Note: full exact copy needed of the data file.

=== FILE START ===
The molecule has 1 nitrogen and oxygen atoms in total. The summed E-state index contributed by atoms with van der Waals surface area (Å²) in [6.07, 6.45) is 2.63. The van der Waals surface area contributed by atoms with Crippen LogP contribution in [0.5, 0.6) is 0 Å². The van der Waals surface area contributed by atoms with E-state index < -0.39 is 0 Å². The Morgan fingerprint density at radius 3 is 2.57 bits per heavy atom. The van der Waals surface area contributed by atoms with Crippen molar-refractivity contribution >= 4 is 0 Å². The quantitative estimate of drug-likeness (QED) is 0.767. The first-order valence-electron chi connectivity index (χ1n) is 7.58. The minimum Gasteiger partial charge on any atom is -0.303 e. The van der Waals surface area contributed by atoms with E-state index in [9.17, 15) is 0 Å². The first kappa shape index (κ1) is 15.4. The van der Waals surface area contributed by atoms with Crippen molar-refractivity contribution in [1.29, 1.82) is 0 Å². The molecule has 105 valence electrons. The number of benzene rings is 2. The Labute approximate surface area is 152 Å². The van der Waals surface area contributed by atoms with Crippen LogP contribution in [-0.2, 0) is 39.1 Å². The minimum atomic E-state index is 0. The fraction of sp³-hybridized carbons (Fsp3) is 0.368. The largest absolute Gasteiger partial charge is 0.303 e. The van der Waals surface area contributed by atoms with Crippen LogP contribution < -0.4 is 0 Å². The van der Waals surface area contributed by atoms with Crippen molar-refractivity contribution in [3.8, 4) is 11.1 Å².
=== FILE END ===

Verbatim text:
The molecule has 1 nitrogen and oxygen atoms in total. The summed E-state index contributed by atoms with van der Waals surface area (Å²) in [6.07, 6.45) is 2.63. The van der Waals surface area contributed by atoms with Crippen LogP contribution in [0.5, 0.6) is 0 Å². The van der Waals surface area contributed by atoms with E-state index < -0.39 is 0 Å². The Morgan fingerprint density at radius 3 is 2.57 bits per heavy atom. The van der Waals surface area contributed by atoms with Crippen molar-refractivity contribution >= 4 is 0 Å². The quantitative estimate of drug-likeness (QED) is 0.767. The first-order valence-electron chi connectivity index (χ1n) is 7.58. The minimum Gasteiger partial charge on any atom is -0.303 e. The van der Waals surface area contributed by atoms with E-state index in [9.17, 15) is 0 Å². The first kappa shape index (κ1) is 15.4. The van der Waals surface area contributed by atoms with Crippen molar-refractivity contribution in [1.29, 1.82) is 0 Å². The molecule has 105 valence electrons. The number of benzene rings is 2. The Labute approximate surface area is 152 Å². The van der Waals surface area contributed by atoms with Crippen LogP contribution in [-0.2, 0) is 39.1 Å². The minimum atomic E-state index is 0. The fraction of sp³-hybridized carbons (Fsp3) is 0.368. The largest absolute Gasteiger partial charge is 0.303 e. The van der Waals surface area contributed by atoms with Crippen LogP contribution < -0.4 is 0 Å². The van der Waals surface area contributed by atoms with Crippen molar-refractivity contribution in [3.8, 4) is 11.1 Å².